The least of this year's new cycle was my propensity to organize my stuff, because I’ve had to deal with stuff on so many different levels in the past 18 months already. My stuff is well-organized or out of sight. And it usually makes me happy to sort it out.
The part of my stuff that brings me to tears is trying to adjust to not having my own desk in my current living situation. My beloved oak desk and antique oak office chair, which I bought for $100 and $50, respectively, at a used furniture store over a decade ago, seem to spark and enhance my mental acuity. They both now live with that giant pile of unused stuff I mentioned in my previous post.
Then there’s the worry – in the back of my mind, of course – that I’m losing it. My family has members who have lost it to Alzheimer’s, Lewy body dementia, and general garden-variety dementia, so any lapse of memory on my part tends to make me wonder if I’m losing it too. This is probably a normal reaction when you’re well past 50 and looking at how the months stack up to 60 and beyond. There’s just more life behind than ahead, so the quality of what's left becomes an issue.
I say that I think all this in the back of my mind, because of course, living in the present moment without attachment to past or future is a particularly sane way to live. This brings more sundogs than jellyfish into your life. The mind is a terrible thing to waste, as the pundits say, and a good way to waste it is by grappling not only with unnecessary physical stuff but with thoughts that have nothing to do with present moment.
Again, I’m talking more to myself than to you, dear reader, so please don’t mind my rambling. Sometimes I just have to write these things down because I’m a very hands-on and writing-focused person. For me, saying things aloud or thinking about them is sort of like trying to capture clouds in jars. Writing makes things real for me. So this blog is, in many ways, just letters to myself. If you enjoy Jellyfish Day and take away something from it, then so much the better. That’s a sundog and something I can live with.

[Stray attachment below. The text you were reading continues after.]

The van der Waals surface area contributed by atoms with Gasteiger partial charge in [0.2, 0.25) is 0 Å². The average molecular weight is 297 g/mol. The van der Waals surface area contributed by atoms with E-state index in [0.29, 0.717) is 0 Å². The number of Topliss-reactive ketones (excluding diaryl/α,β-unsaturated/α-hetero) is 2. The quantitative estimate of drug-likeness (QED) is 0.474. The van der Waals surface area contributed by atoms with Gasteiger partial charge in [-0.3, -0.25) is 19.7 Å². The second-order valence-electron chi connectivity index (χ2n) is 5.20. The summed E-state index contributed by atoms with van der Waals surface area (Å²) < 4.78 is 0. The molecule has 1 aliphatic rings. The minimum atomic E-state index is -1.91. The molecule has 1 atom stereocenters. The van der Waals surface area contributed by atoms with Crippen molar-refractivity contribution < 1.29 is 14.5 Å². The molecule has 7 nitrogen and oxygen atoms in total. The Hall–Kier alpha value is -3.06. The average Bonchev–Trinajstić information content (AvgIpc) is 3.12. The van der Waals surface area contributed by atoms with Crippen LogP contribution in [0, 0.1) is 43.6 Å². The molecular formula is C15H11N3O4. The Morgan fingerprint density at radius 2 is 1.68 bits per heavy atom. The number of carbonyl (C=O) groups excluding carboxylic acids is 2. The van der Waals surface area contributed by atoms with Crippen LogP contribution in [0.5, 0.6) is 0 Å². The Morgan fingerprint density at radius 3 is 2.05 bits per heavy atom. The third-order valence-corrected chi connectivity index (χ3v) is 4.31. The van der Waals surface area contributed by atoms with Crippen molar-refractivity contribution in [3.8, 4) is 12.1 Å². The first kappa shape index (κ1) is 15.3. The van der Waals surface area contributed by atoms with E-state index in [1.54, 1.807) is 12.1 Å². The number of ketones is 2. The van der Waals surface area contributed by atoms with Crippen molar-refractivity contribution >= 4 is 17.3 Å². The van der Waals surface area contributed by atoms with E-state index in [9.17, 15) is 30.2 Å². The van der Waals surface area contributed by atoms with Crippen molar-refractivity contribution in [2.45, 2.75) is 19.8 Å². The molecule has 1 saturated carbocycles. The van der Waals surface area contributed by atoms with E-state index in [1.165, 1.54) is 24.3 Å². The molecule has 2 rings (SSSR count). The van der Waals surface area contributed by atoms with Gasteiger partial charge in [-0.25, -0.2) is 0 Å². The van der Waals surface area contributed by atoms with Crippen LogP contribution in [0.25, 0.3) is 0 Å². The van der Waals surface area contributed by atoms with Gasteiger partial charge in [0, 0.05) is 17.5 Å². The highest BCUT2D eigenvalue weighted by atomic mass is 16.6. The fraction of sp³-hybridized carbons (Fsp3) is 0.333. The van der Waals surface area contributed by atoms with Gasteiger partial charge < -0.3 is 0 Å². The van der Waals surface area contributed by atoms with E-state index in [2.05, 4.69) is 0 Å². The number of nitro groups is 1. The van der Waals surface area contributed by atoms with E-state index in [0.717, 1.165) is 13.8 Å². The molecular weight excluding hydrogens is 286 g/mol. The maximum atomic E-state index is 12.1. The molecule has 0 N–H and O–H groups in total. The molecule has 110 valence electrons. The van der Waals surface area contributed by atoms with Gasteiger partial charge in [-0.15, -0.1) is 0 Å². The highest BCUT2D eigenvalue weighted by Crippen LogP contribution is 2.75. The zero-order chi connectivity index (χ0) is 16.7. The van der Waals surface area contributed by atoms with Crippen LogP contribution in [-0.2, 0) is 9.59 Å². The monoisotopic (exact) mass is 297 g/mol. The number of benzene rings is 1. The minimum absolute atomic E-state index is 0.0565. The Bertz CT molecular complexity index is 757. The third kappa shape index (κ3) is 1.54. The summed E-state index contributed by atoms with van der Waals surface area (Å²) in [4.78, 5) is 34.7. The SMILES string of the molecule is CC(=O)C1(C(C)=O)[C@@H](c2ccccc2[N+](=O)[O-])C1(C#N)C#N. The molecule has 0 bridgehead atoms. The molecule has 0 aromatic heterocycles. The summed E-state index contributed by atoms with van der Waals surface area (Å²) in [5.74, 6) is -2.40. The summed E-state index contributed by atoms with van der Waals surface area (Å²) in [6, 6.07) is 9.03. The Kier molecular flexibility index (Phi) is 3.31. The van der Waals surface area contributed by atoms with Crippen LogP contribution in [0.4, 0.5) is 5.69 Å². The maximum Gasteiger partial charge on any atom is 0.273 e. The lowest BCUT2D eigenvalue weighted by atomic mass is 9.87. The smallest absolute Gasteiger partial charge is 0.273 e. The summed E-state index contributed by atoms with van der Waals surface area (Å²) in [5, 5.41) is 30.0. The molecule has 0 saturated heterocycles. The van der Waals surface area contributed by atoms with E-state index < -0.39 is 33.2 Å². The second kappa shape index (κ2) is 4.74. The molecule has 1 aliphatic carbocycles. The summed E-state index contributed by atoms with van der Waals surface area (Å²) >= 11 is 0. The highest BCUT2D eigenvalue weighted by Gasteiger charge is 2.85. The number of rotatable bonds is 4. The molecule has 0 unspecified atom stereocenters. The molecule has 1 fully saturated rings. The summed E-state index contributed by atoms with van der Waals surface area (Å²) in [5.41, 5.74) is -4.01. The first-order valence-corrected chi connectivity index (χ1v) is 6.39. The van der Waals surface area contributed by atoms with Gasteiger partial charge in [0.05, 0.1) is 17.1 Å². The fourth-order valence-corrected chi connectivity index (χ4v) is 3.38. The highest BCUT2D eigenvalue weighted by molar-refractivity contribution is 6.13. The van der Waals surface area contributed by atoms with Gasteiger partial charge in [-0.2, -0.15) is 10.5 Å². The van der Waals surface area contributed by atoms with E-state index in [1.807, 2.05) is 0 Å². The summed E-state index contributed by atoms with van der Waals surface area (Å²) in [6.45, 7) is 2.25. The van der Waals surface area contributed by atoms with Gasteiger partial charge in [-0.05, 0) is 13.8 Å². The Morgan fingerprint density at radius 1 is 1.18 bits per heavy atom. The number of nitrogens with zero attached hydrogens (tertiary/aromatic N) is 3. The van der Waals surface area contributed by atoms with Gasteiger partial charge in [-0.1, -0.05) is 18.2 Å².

I guess I’m repeating myself here, but so be it. I’m a senior and I will likely repeat myself this whether I or anyone else likes it or not.
Suddenly my mind jumped on the fact that this is 2011, sort of the gateway to 2012 and all that prophecy about the ascension and attendant bubble, bubble, toil and trouble.
I’m going to let that thought melt away. It’s supposed to be a rather good thing to watch thoughts as though they’re clouds passing over the clear blue sky of the true nature of our minds. Or like waves on the surface of the ocean, which is vast and still underneath the roiling surface.
I figure that just the little daily issues that we all encounter are enough jellyfish to deal with. The decaying age, in Buddhist terminology, makes EVERYTHING hard to accomplish, so say my Tibetan teachers. So little things thwack you in the face like squishy jellyfish and are just as problematic as the larger world. As above, so below.
So, all this frustration is reflected in the the voice of the overworked / underpaid school administrator who rushes you off the phone when you’re trying to deal with a simple issue for your child’s education. And reflected in dealing with the tired and unhelpful clerk at the grocery store who looks like he would dearly love to get off work and go home, or wrangling with the darn Redbox machine that doesn’t register the return of a DVD.
The generosity of humans and their systems is not impeccable, particularly not in the week after a long holiday, so sometimes we have to be the generous ones instead. This means politely overlooking the rough spots. It isn’t easy, especially when public servants, whether live or mechanical, are paid to serve. It’s annoying and my tendency is to bite back or complain about lack of sensitivity or competency.
Like jellyfish, these incidents sometimes sting and too many of these incidents in one day just, well, suck. Living with jellyfish is the practice of patience and we are supposed to be grateful to those who give us the opportunity to be patient.
So I have gratitude coming out my ears.
This seems to be the stuff that New Year’s reality is made of. Though the date marks a fresh new cycle, it’s still mid-winter and the season doesn’t exactly reek of fresh beginnings even with the date 01/01/2011 posted all over the place. Spring marks the New Year in many societies, which makes more sense to me. Spring is a sundog season. Plus, in the bigger picture that I said I would ignore above, the economy is still a shambles even though rhetoric has it getting better, birds are dropping dead from the sky, and there seems to be a crisis of some sort or a war around every corner.
But this is human life and sort of the way it always is, on some level or another.
And this, my post, is the dust churned up by the wild horses of the mind that careen around at 3 a.m. So excuse me whilst I go and attempt to tame them. Thanks for your patience!